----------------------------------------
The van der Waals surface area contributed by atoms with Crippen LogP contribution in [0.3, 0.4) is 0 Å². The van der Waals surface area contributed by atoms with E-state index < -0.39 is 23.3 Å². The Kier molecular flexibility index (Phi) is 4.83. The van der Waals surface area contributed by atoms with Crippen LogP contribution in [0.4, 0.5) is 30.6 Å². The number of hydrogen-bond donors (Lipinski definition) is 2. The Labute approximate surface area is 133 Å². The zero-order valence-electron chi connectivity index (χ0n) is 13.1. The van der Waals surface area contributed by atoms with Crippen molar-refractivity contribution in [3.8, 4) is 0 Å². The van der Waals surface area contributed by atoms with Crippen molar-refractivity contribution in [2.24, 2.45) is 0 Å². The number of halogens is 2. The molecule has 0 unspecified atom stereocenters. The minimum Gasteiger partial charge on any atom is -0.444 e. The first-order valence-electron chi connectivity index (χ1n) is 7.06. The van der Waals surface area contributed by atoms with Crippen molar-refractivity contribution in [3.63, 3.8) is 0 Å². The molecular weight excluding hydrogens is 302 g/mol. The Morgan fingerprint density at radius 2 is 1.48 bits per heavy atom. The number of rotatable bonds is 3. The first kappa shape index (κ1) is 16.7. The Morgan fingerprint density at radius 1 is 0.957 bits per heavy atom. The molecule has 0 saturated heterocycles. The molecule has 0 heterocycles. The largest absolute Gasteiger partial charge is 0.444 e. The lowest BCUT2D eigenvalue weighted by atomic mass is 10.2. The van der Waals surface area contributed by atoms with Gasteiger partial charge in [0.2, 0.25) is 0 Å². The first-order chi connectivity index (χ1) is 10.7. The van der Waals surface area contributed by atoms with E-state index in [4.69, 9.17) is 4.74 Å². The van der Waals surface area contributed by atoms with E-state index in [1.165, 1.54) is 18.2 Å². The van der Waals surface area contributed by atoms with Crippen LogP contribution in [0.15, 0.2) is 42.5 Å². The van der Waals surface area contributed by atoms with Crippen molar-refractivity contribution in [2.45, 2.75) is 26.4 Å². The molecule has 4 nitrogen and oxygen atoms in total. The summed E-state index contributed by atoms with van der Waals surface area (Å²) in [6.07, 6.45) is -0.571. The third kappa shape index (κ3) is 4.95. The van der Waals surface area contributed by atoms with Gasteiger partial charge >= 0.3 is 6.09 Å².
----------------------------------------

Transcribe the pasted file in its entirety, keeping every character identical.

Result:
The van der Waals surface area contributed by atoms with Crippen LogP contribution in [0.3, 0.4) is 0 Å². The van der Waals surface area contributed by atoms with E-state index < -0.39 is 23.3 Å². The Kier molecular flexibility index (Phi) is 4.83. The van der Waals surface area contributed by atoms with Crippen LogP contribution in [0.4, 0.5) is 30.6 Å². The number of hydrogen-bond donors (Lipinski definition) is 2. The Labute approximate surface area is 133 Å². The zero-order valence-electron chi connectivity index (χ0n) is 13.1. The van der Waals surface area contributed by atoms with Crippen molar-refractivity contribution in [3.8, 4) is 0 Å². The van der Waals surface area contributed by atoms with Crippen molar-refractivity contribution in [2.24, 2.45) is 0 Å². The number of halogens is 2. The molecule has 0 unspecified atom stereocenters. The minimum Gasteiger partial charge on any atom is -0.444 e. The first-order valence-electron chi connectivity index (χ1n) is 7.06. The van der Waals surface area contributed by atoms with Crippen molar-refractivity contribution in [3.63, 3.8) is 0 Å². The molecular weight excluding hydrogens is 302 g/mol. The Morgan fingerprint density at radius 2 is 1.48 bits per heavy atom. The number of rotatable bonds is 3. The first kappa shape index (κ1) is 16.7. The Morgan fingerprint density at radius 1 is 0.957 bits per heavy atom. The molecule has 0 saturated heterocycles. The molecule has 0 heterocycles. The largest absolute Gasteiger partial charge is 0.444 e. The lowest BCUT2D eigenvalue weighted by atomic mass is 10.2. The van der Waals surface area contributed by atoms with Gasteiger partial charge in [0.2, 0.25) is 0 Å². The first-order chi connectivity index (χ1) is 10.7. The van der Waals surface area contributed by atoms with E-state index in [4.69, 9.17) is 4.74 Å². The van der Waals surface area contributed by atoms with E-state index in [1.165, 1.54) is 18.2 Å². The van der Waals surface area contributed by atoms with Crippen LogP contribution in [0.15, 0.2) is 42.5 Å². The van der Waals surface area contributed by atoms with Crippen molar-refractivity contribution in [2.45, 2.75) is 26.4 Å². The molecule has 4 nitrogen and oxygen atoms in total. The summed E-state index contributed by atoms with van der Waals surface area (Å²) in [6.07, 6.45) is -0.571. The third kappa shape index (κ3) is 4.95. The van der Waals surface area contributed by atoms with Gasteiger partial charge >= 0.3 is 6.09 Å².